After nearly 11 years, the Stanley Cup playoffs returned to Edmonton on Wednesday night. A raucous sellout crowd rocked Rogers Place, but went home disappointed when the San Jose Sharks beat the Oilers, 3-2, on an overtime goal by Melker Karlsson.
Cam Talbot had 41 saves for Edmonton, which wilted under relentless pressure from the veteran-laden Sharks. The Oilers were outshot 44-19. San Jose had only won once in 24 games when trailing after two periods this season; the Oilers had only lost three in 32 times when leading heading into the third.
It was the first postseason game in Edmonton since June 17, 2006, when the Oilers beat Carolina in Game 6 of the Stanley Cup finals. Their last playoff game before Wednesday night was June 19 of the same year, when they lost to the Hurricanes in Raleigh, 3-1.
The second game in the best-of-seven, first-round series is in Edmonton on Friday night. After that, the next three games, if all three are necessary, will be played in San Jose.
The Oilers won 10 of their last 12 games in the regular season to overtake San Jose and clinch second place and home-ice advantage in the first round. They had beaten the Sharks twice in the final week.
Over the past decade, as the Oilers sat idle at this time of the year, the Sharks had reached postseason nine times, including losing in the Stanley Cup finals to the Penguins last year. San Jose had participated in more than 100 playoff games since Edmonton had played its last, and for 12 Oilers, it was their first foray into the Stanley Cup.
Nevertheless, the home team was sharp early on. Rogers Place erupted when Oscar Klefbom, a defenceman who sat out almost two-thirds of last season after contracting a staph infection, whistled a wrist shot past Martin Jones 6 minutes and 44 seconds into the game.
The din grew louder when Milan Lucic gobbled up a rebound off a shot by Mark Letestu and blasted it past Jones with 2:53 left in the first period. Sensing a blowout, the partisan gathering began taunting Jones, but that was the last time the Oilers were heard from.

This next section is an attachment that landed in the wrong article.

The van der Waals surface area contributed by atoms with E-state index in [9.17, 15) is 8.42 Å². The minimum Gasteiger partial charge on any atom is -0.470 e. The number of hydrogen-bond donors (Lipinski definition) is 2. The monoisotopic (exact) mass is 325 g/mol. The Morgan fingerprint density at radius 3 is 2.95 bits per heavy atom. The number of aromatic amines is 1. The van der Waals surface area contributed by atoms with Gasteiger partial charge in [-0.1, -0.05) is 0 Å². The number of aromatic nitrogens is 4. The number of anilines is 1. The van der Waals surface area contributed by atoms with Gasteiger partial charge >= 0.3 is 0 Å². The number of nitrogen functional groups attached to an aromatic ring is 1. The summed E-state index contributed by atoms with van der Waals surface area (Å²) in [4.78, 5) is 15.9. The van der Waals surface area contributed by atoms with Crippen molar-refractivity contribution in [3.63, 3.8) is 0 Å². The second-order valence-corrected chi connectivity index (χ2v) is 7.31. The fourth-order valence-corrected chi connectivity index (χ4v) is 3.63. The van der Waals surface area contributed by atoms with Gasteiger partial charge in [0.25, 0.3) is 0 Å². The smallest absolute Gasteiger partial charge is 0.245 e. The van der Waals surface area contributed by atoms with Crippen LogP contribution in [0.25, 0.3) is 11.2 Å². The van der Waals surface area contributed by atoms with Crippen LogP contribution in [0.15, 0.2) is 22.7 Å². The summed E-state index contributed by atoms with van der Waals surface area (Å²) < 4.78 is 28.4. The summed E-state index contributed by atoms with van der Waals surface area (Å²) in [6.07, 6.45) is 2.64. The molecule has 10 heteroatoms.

San Jose cut Edmonton’s lead to 2-1 on a power-play goal by Joel Ward early in the second period. The Oilers had already killed two penalties when Drake Caggiula got flagged for hooking with 14 seconds left in the first period.
After that, the momentum turned, the Sharks dominated, and eventually tied the score at 2 when Paul Martin put in a rebound off a shot by Tomas Hertl with 14:38 remaining in the third. Karlsson’s winning goal was a bit of bad luck for Edmonton – he was left open when Benoit Pouliot broke a stick.
In the third period, Caggiula had broken a stick on a breakaway that could have given the Oilers a late lead.
Connor McDavid, the Oilers’ 20-year-old captain and NHL regular-season scoring leader with 100 points, had an assist on Lucic’s goal. McDavid had ended the season on a 14-game scoring streak.
Lucic, who had scored three straight goals when the Oilers beat San Jose in California last week, also had an assist. He entered the series having played 101 playoff games – more than any other Edmonton player.
Joe Pavelski and Marc-Edouard Vlasic had assists on Karlsson’s goal 3 minutes 22 seconds into overtime. Vlasic also assisted on Ward’ second-period goal.
It was a sad ending on a thrilling night for Edmonton’s playoff-starved fans. They started chanting “Let’s Go Oilers” more than a half-hour before the game, and ambled along the concourses with their faces painted, wearing orange hard hats, orange wigs, and with Stanley Cups they had fashioned at home taped to their heads.
The building erupted when the Oilers took the ice, the cheers became deafening when McDavid was introduced.
“MVP, MVP, MVP,” 18,000 fans, a sea of orange, shouted in unison.
They gave a standing ovation to Dwayne Rolloson, the goalie that took the Oilers to the Stanley Cup finals in 2006, when he was shown seated in the arena. They were ready to celebrate, and for a while, the fans did. The Oilers had won their last nine games at home, and nobody suspected that wouldn’t continue on Wednesday night.
One fellow in the crowd stood gripping a sign. “The Wait Is Over,” it said.
In Edmonton, however, the wait for a playoff victory continues.Report Typo/Error
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